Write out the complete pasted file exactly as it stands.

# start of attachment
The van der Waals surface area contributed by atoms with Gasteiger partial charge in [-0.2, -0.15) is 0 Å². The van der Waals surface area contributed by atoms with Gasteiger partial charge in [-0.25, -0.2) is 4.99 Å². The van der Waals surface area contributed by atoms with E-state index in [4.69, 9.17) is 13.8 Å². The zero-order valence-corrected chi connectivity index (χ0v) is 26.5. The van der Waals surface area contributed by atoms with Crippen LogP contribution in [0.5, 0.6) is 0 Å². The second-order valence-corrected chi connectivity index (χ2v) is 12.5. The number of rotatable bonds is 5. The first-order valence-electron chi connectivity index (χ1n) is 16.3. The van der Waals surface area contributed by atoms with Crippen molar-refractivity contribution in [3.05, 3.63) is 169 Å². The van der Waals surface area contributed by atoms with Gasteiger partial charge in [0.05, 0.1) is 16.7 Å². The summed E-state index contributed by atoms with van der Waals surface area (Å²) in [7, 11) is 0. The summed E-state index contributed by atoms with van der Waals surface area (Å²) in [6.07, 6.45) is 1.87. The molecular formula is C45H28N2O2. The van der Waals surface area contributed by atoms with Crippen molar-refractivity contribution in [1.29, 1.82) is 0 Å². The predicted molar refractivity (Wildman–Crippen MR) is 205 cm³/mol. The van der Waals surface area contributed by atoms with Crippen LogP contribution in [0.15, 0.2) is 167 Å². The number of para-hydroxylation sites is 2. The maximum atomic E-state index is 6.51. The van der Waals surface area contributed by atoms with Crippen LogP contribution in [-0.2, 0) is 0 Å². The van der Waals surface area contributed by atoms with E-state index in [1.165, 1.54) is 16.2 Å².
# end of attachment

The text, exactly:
The van der Waals surface area contributed by atoms with Gasteiger partial charge in [-0.2, -0.15) is 0 Å². The van der Waals surface area contributed by atoms with Gasteiger partial charge in [-0.25, -0.2) is 4.99 Å². The van der Waals surface area contributed by atoms with E-state index in [4.69, 9.17) is 13.8 Å². The zero-order valence-corrected chi connectivity index (χ0v) is 26.5. The van der Waals surface area contributed by atoms with Crippen LogP contribution in [0.5, 0.6) is 0 Å². The second-order valence-corrected chi connectivity index (χ2v) is 12.5. The number of rotatable bonds is 5. The first-order valence-electron chi connectivity index (χ1n) is 16.3. The van der Waals surface area contributed by atoms with Crippen molar-refractivity contribution in [3.05, 3.63) is 169 Å². The van der Waals surface area contributed by atoms with Gasteiger partial charge in [0.05, 0.1) is 16.7 Å². The summed E-state index contributed by atoms with van der Waals surface area (Å²) in [7, 11) is 0. The summed E-state index contributed by atoms with van der Waals surface area (Å²) in [6.07, 6.45) is 1.87. The molecular formula is C45H28N2O2. The van der Waals surface area contributed by atoms with Crippen molar-refractivity contribution in [1.29, 1.82) is 0 Å². The predicted molar refractivity (Wildman–Crippen MR) is 205 cm³/mol. The van der Waals surface area contributed by atoms with Crippen LogP contribution in [0.15, 0.2) is 167 Å². The number of para-hydroxylation sites is 2. The maximum atomic E-state index is 6.51. The van der Waals surface area contributed by atoms with Crippen LogP contribution in [-0.2, 0) is 0 Å². The van der Waals surface area contributed by atoms with E-state index in [1.165, 1.54) is 16.2 Å².